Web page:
When you go to the supermarket, it is fairly easy to make a good choices about which cereal or fruit to purchase. At the paint store there are a lot of colors to choose from, but you generally can make a decision after  a bit of deliberation. When you choose a new automobile, you make an informed decision based on certain preferences such as size, color, style or brand and parameters such as price and performance.This is information that you get from research, reading articles and checking ratings.


When it comes to medical decisions, you used to leave the choice of treatment entirely in the hands of your doctors. Although these decision are often life-altering, it is now up you or your families to choose which way to treat your medical issues. This change has occurred because for many conditions: (1) There are no clear-cut parameters with proven success;  (2) The medical experts differ regarding the best way; and (3) Although there is an abundance of information about medical issues, that information is often difficult to comprehend.


A recent letter to the editor in the New York Times related the story of a patient who was undergoing cancer treatment. The doctor suggested that she have a feeding tube inserted during the treatment. The doctor explained the benefits and the risks but left the decision to the patient.  Initially she refused, but over time she realized this was a bad decision and finally after becoming too weak to continue her treatment accepted the tube and completed the treatment.   This illustration points out the difficulties we all face when forced to make choices regarding the treatment for health issues.




Let’s take Prostate Cancer as an example. How does a patient make a choice of treatment among the  three approaches, all of which are  acceptable by medical authorities, to treat early stage prostate cancer:


Active surveillance – Wait and see what develops with close monitoring by your physician, including frequent blood tests and biopsies

Surgery – Usually recommended for individuals younger than 70 who are in good health. The strategy is to remove the prostate, realizing that there may be side effects and radiation may follow.

Radiation Therapy – Recommended for  men of any age with early stage prostate cancer, particularly for  individuals who have health concerns, and therefore who are  not good candidates for surgery, and for individuals who have had surgery and need further treatment.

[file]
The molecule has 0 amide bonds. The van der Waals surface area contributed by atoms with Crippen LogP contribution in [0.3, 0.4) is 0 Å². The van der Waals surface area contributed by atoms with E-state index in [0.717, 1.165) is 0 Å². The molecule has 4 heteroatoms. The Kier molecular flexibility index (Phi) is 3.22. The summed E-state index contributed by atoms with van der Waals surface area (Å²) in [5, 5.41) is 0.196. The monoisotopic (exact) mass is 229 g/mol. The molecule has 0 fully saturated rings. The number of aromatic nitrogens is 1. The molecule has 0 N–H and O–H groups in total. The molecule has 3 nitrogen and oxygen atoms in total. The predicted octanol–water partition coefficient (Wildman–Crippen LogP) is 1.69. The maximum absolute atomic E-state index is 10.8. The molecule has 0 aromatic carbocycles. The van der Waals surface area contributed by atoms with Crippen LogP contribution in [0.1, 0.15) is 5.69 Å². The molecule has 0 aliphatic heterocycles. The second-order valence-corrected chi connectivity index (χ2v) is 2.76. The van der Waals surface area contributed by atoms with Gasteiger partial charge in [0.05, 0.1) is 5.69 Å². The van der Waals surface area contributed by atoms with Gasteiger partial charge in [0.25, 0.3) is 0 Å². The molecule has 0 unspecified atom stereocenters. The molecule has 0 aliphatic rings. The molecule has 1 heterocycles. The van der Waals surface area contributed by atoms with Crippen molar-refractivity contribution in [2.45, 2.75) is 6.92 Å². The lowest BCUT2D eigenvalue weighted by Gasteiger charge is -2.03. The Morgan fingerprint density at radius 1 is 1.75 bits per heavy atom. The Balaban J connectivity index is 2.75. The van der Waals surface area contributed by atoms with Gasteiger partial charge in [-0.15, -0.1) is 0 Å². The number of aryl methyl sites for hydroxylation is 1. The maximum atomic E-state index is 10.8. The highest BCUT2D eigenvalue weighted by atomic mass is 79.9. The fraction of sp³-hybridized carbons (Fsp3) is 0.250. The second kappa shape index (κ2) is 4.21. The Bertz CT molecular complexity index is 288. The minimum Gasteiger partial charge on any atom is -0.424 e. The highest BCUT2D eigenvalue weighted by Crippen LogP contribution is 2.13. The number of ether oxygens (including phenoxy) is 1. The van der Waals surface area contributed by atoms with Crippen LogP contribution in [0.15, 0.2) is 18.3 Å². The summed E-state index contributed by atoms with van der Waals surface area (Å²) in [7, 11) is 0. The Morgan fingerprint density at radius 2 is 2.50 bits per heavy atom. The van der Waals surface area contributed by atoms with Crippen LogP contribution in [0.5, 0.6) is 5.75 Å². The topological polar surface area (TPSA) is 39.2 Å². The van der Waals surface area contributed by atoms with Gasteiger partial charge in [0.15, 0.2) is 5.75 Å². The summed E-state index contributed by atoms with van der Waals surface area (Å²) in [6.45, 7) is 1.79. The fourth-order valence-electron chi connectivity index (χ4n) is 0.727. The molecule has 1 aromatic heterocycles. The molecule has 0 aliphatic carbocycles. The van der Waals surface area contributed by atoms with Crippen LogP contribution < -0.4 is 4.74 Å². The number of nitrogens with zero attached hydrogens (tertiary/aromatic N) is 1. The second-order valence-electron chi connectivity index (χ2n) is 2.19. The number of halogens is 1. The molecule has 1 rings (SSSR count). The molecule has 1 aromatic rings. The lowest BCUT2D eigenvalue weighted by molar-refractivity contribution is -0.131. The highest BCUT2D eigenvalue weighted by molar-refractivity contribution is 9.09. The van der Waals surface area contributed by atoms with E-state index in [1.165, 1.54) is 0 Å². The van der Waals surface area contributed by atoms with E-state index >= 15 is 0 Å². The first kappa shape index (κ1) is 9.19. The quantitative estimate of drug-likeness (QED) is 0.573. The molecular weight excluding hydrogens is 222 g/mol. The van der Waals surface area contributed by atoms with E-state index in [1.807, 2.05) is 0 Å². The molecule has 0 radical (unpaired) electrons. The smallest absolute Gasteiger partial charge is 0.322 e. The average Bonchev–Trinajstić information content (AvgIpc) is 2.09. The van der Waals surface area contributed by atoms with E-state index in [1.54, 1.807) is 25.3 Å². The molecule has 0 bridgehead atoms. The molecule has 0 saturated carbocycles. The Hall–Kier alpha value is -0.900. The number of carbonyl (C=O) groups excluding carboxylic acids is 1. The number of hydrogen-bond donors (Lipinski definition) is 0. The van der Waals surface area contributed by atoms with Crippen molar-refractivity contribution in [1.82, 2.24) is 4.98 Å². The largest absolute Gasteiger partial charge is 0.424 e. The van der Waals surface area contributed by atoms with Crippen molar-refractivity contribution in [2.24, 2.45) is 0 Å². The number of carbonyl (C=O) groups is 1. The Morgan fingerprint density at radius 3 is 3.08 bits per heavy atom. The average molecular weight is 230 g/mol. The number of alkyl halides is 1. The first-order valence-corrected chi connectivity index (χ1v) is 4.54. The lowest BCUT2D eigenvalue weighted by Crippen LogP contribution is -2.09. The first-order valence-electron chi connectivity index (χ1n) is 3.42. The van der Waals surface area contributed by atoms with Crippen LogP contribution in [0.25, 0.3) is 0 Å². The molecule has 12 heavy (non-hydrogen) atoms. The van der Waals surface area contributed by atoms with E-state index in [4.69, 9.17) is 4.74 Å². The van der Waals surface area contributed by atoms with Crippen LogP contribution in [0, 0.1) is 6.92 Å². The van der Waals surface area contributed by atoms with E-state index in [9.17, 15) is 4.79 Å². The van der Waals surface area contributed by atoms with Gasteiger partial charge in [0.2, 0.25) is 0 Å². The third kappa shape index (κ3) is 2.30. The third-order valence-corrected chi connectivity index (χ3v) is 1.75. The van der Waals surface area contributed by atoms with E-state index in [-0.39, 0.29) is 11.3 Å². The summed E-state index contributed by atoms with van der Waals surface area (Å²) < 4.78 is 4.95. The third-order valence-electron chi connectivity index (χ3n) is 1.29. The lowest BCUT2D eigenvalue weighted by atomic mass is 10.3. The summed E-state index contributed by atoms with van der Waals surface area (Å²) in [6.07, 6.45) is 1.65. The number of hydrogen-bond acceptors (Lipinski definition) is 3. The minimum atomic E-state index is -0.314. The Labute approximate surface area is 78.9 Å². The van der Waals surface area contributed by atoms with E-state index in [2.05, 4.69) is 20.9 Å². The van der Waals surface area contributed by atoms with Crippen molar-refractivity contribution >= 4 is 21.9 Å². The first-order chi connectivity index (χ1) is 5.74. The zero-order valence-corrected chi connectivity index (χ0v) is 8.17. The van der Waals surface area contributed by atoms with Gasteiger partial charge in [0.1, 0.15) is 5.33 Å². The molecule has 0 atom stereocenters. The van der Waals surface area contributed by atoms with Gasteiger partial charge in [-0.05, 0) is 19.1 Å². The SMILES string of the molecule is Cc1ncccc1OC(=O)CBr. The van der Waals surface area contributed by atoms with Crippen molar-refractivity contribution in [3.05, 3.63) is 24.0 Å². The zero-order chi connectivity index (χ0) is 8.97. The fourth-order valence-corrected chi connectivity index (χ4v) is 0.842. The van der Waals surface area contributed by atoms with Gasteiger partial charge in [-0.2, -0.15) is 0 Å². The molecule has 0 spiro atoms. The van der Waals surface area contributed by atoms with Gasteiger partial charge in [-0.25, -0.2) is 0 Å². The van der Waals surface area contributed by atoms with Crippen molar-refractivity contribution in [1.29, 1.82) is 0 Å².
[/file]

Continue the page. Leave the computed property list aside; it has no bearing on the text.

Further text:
How about the choices patients who have  multiple coronary artery blockages have to make? There is the question of  whether stents or coronary bypass surgery is the right answer.  Although many studies have been done, there is not enough definitive evidence  that shows better survival benefit  from  coronary bypass over stents. Additionally, many patients with coronary artery disease do just as well with medication as with either procedure, both of which are invasive.


Many patients who need a hip replacement do not even realize that there are choices. These include:


Total hip replacement;  where both the thigh bone (femur) and the socket are replaced with synthetic implant materials

Partial resurfacing, the most bone-conserving approach to hip surgery, where only the femoral head (where the leg joins the hip) is reshaped and resurfaced and the hip socket (acetabulum) is left completely intact. The benefit with resurfacing is that the patient keeps most of his or her own bone, which allows for easier revisions in the future (if one becomes necessary). These differences could mean improved outcome,smaller incisions that  heal faster, less blood loss and shorter hospital stays.


Perhaps the most difficult choices are those involving medications.  Whether to take medication for  certain conditions such as diabetes and hypertension or  change your diet and lifestyle are dilemmas that many individuals face. There are also complicated choices to make when deciding with whether or not to do hormone treatment that can have severe side effects.


In all of these situations, weighing the risk/benefit is not easy.  What can patients do to help them make these decisions:


Proactively do your  research including:reading articles,  talking with friends and family, seeking reputable online communities who have similar conditions, and questioning members of the community regarding their  experiences so you understand your options;


Engage in a consultative, in-depth  discussion with your doctor.


If there is still doubt in your mind seek a second, even a third opinion from other qualified physicians.Once you have all the information you can possibly put together to make an intelligent decision create a chart listing all of the risks, benefits, side effects,  and contingencies.  If you still have questions, consult your doctor once again because in a trusting partnership with your physician, you should be able to come to the best conclusion for your particular circumstance.